How to Pick an MDM Style That Fits Your Business Needs

Loraine Lawson

Yesterday I wrote about the different styles of master data management. It can be pretty confusing, as I mentioned. So, today I wanted to share an item that might help simplify your choices.


It's important to know the terms vendors will use, but for your own knowledge, do yourself a favor and read this recent post by Forrester Analyst R. "Ray" Wang. Wang doesn't get bogged down in all the varieties and incarnations of MDM products. Instead, he looks at the three architectural styles of MDM:

  1. The cross-referenced registry style
  2. The hybrid harmonized reference style
  3. The transactional operational data store style



Please note: He's not adding to your list of MDM choices. Instead, he's describing the three ways to build MDM. And, he has made it much easier to decide which option is right for your business by focusing on the pros and cons of each architecture style. He even outlines, in the accompanying picture, the typical business use for each MDM style, as well as how it affects data usage, data model and deployment times.


In short, it's the Cliff Notes version of how to pick an MDM style that will fit your business needs.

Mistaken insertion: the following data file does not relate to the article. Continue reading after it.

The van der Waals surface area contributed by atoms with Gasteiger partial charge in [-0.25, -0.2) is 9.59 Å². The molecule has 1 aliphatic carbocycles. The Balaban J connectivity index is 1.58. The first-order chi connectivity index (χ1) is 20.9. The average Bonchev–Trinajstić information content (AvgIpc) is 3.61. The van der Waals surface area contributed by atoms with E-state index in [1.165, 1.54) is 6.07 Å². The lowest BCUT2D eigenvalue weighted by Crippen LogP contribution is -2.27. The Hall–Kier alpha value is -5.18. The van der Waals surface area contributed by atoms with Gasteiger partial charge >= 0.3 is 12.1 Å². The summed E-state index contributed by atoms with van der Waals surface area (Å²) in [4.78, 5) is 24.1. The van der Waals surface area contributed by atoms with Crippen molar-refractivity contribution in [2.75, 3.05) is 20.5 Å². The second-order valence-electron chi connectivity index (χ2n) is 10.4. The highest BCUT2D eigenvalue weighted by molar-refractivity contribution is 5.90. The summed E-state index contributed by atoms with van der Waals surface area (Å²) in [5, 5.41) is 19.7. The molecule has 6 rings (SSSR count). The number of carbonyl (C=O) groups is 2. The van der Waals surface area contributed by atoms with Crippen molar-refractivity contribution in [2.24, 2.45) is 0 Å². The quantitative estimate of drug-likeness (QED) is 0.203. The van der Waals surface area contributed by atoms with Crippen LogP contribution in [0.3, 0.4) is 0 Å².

For instance, one of the MDM styles he discusses is cross-referenced registry. He explains that this approach provides a read-only, but real-time reference for the data. It can be deployed rapidly - a mere one to three months versus the 12 to 24 months required for an operational system that's going to synchronize the data across your systems. But, it doesn't address data quality or de-duplication of source systems.


I asked Wang by e-mail how these architectural styles aligned with the types of MDM. He replied that analytical MDM is best supported by options one and two (the cross-referenced registry and the hybrid harmonized reference style), while operational MDM is best supported by options two and three (the hybrid harmonized reference style and the transactional operational data store style).


One caveat about the inserted table: It's impossible to read within the post. I was frustrated that I couldn't double-click to enlarge it and complained that he should include a bigger version. Wang pointed out that you have to use the old-school method of right-clicking and choosing "View Image" to make it readable. I had a big "duh" moment, but I'm glad I bothered to mention it, because the information was well worth the trouble.

Add Comment      Leave a comment on this blog post

Post a comment





(Maximum characters: 1200). You have 1200 characters left.



Subscribe to our Newsletters

Sign up now and get the best business technology insights direct to your inbox.